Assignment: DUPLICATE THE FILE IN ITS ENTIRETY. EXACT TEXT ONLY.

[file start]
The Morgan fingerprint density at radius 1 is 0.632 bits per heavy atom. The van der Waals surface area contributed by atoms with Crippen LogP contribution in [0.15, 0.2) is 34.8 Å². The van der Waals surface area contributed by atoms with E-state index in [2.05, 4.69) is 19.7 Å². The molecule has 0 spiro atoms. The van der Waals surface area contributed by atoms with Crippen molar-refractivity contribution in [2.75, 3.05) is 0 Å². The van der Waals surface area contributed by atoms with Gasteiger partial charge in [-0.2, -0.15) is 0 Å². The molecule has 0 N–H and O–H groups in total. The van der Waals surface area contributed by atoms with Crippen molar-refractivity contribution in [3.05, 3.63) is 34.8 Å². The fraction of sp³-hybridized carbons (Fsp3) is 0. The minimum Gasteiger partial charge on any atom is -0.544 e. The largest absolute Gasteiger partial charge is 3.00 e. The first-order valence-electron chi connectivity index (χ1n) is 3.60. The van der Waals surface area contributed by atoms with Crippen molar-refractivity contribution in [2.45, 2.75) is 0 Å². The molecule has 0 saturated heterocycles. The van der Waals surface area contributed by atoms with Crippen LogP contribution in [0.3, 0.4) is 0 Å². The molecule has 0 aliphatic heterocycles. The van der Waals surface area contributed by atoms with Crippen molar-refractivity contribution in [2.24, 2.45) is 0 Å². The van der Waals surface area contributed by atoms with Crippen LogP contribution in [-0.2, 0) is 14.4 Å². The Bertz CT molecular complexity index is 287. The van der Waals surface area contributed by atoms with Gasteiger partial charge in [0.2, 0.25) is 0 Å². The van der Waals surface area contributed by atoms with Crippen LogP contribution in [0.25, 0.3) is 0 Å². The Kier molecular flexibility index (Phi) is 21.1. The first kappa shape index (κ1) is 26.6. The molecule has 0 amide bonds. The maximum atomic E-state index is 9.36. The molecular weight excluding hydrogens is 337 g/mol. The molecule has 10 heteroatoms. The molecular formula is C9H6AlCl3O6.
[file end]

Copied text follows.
The Morgan fingerprint density at radius 1 is 0.632 bits per heavy atom. The van der Waals surface area contributed by atoms with Crippen LogP contribution in [0.15, 0.2) is 34.8 Å². The van der Waals surface area contributed by atoms with E-state index in [2.05, 4.69) is 19.7 Å². The molecule has 0 spiro atoms. The van der Waals surface area contributed by atoms with Crippen molar-refractivity contribution in [2.75, 3.05) is 0 Å². The van der Waals surface area contributed by atoms with Gasteiger partial charge in [-0.2, -0.15) is 0 Å². The molecule has 0 N–H and O–H groups in total. The van der Waals surface area contributed by atoms with Crippen molar-refractivity contribution in [3.05, 3.63) is 34.8 Å². The fraction of sp³-hybridized carbons (Fsp3) is 0. The minimum Gasteiger partial charge on any atom is -0.544 e. The largest absolute Gasteiger partial charge is 3.00 e. The first-order valence-electron chi connectivity index (χ1n) is 3.60. The van der Waals surface area contributed by atoms with Crippen molar-refractivity contribution in [2.45, 2.75) is 0 Å². The molecule has 0 saturated heterocycles. The van der Waals surface area contributed by atoms with Crippen LogP contribution in [0.3, 0.4) is 0 Å². The molecule has 0 aliphatic heterocycles. The van der Waals surface area contributed by atoms with Crippen molar-refractivity contribution in [2.24, 2.45) is 0 Å². The van der Waals surface area contributed by atoms with Crippen LogP contribution in [-0.2, 0) is 14.4 Å². The Bertz CT molecular complexity index is 287. The van der Waals surface area contributed by atoms with Gasteiger partial charge in [0.2, 0.25) is 0 Å². The van der Waals surface area contributed by atoms with Crippen LogP contribution in [0.25, 0.3) is 0 Å². The Kier molecular flexibility index (Phi) is 21.1. The first kappa shape index (κ1) is 26.6. The molecule has 0 amide bonds. The maximum atomic E-state index is 9.36. The molecular weight excluding hydrogens is 337 g/mol. The molecule has 10 heteroatoms. The molecular formula is C9H6AlCl3O6.